New Mexico’s Lee Michael Homes is already a green building player, building its 10 to 25 annual projects to meet Built Green New Mexico standards. Now the custom builder is diversifying and expanding its reach with a new sister company specializing in the supply and installation of solar panels and solar hot water systems.

Solar Power Evolution, formed in partnership with fellow builder Dave Engelmann of High Mountain Homes, installs new and retrofit systems on residences as well as schools and commercial properties. Because Lee Michael already installs the systems on its projects or, at minimum, pre-wires and pre-plumbs those homes for future solar upgrades, the new company is a natural extension of the builder’s expertise.

“We just thought the time was right. We felt that the people who are more environmentally conscious are coming out in full force,” explains Alexa Knight, vice president of Lee Michael Homes and a managing member of Solar Power Evolution. “It’s always been our passion. We felt it would complement our businesses very well.”

What’s more, “I think the potential is growing faster than the home building business,” Knight says. “People want to stay in their houses, and they want [those homes] to be more efficient.”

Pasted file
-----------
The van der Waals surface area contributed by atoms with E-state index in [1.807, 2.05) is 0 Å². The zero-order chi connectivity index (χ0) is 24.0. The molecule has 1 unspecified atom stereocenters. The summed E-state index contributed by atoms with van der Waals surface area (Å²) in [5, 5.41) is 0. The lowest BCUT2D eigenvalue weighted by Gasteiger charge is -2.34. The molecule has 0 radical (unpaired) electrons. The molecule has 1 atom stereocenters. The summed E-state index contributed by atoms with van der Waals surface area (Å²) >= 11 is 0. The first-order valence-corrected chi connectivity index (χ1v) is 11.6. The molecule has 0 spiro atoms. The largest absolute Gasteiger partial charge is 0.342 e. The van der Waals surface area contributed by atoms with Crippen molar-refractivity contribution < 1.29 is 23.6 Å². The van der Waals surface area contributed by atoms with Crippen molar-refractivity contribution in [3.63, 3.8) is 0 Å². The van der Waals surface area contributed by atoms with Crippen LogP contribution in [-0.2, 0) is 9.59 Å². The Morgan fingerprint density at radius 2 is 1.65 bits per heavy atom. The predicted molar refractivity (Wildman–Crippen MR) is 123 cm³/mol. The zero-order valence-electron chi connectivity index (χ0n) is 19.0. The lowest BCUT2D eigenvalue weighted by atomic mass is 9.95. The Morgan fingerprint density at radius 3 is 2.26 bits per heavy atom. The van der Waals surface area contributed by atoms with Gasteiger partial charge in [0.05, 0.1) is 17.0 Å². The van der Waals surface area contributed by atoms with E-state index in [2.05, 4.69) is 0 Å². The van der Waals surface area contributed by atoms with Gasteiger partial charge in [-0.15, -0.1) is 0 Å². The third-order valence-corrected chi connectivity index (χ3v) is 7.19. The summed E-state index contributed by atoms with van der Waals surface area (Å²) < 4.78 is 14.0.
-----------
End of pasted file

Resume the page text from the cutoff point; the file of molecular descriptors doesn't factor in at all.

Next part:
Also on the company’s side are multiple opportunities for monetary incentives in New Mexico, including a 40% payback from federal and state tax credits. Net-metering can earn area homeowners an additional 13 cents per kW sold back to the utility.

The payback is no minor opportunity, considering the region’s 300-plus days of sunshine annually. “We think that’s the best resource,” Knight says, noting that it’s perplexing that solar panels are more prevalent in notoriously cloudy areas like Seattle and Sweden than in the sunny Southwest.

As Solar Power Evolution gains traction, one of the biggest challenges will be increasing consumer awareness and education, such as overcoming solar’s “hippie” image. Also, homeowners facing resistance from their HOAs may not know that prohibitions against solar collectors are illegal in New Mexico. Outreach efforts, particularly trade shows, help the company show consumers how the systems work and how far panels have come aesthetically.

One hurdle marketing can’t fix right now is the stalled lending market. “People really want to do it, but they can’t come up with the cash at the moment,” notes Knight.

As the economy begins to bounce back, financing for energy-saving projects should pick up, as well. As it does, Solar Power Evolution is geared up and ready to help the Land of Enchantment live up to its renewable energy potential.

Katy Tomasulo is Deputy Editor for EcoHome.